To investigate the use of dispersants as an oil spill chemical countermeasure in the surf-zone, a simulated oil spill was conducted at the Shoreline Environmental Research Facility (SERF), formerly known as the Coastal OilSpill Simulation System (COSS), a wave tank facility in Corpus Christi, Texas. Sand was added to each tank to establish a beach with a prescribed slope of 10 degrees. Natural seawater flowed continually through the system to emulate alongshore currents. The replicated experimental treatments included pre-mixed oil plus dispersant (three tanks), oil only (three tanks), and unoiled controls (two tanks). Known amounts of either whole oil or dispersed oil were added to the respective tanks. Both the sediment and water column were periodically sampled during the 10-day experiment, and a materials balance on the oil was determined for both oil treatments. The environmental compartments where oil accumulated were sediments, water column, and non-aqueous-phase layer. The discharge from the tanks was presumed to be the primary sink, as water was drawn from the tanks at a known and constant flow rate. Tidal cycles were simulated by varying the computer-controlled influent rate. The oil mass (measured as total petroleum hydrocarbons) for each compartment/sink was calculated using data from four time points. At the experiment's conclusion, approximately 49% of the applied oil for the oiled treatment remained in the tanks sorbed to sediments or other surfaces. The rest of the oil was removed via the effluent. In the chemically-dispersed oil treatment, all of the oil was flushed from the tanks; no oil (<<1%) remained on the sediments. These studies indicate that a timely dispersant application to spilled oil can reduce residual oil accumulation on beach substrates. Copyright (C) 2000 Elsevier Science Ltd.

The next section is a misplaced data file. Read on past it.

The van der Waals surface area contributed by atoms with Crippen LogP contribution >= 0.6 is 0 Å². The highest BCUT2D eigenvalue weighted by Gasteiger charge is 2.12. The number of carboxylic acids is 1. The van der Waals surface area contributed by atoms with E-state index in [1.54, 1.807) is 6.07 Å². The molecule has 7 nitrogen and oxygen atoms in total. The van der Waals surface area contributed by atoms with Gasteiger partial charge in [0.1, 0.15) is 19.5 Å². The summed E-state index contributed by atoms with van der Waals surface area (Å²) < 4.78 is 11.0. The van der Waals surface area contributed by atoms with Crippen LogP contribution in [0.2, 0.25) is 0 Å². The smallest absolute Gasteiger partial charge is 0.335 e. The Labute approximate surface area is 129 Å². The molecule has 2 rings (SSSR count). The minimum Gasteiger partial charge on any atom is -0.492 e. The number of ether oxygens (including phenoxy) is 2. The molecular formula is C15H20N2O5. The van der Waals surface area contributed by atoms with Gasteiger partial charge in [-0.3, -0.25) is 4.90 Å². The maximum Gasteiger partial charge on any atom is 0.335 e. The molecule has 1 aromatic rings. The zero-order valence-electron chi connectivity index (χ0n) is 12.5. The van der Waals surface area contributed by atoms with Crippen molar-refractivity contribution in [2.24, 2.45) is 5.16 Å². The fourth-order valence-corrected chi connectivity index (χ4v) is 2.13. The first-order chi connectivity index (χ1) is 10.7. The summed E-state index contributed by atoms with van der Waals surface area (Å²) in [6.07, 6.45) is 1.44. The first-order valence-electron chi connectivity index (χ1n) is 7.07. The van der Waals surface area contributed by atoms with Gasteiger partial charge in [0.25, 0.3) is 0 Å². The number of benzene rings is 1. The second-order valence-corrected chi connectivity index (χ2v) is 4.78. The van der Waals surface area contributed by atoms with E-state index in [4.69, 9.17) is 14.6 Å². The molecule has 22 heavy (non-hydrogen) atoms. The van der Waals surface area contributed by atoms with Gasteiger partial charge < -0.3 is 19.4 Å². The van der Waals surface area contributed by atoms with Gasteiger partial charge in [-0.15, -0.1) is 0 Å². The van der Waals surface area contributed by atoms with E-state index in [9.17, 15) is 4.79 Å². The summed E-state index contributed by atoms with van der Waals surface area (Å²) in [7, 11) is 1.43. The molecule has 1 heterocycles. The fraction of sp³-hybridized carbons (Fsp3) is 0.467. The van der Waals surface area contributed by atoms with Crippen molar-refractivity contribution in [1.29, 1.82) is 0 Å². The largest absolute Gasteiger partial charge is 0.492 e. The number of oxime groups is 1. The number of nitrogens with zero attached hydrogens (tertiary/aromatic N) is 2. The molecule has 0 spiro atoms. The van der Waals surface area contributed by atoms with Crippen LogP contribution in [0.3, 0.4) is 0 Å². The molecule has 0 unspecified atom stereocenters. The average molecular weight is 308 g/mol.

- DispersantPetroleumPetroleum DispersantWave TankMaterials Balance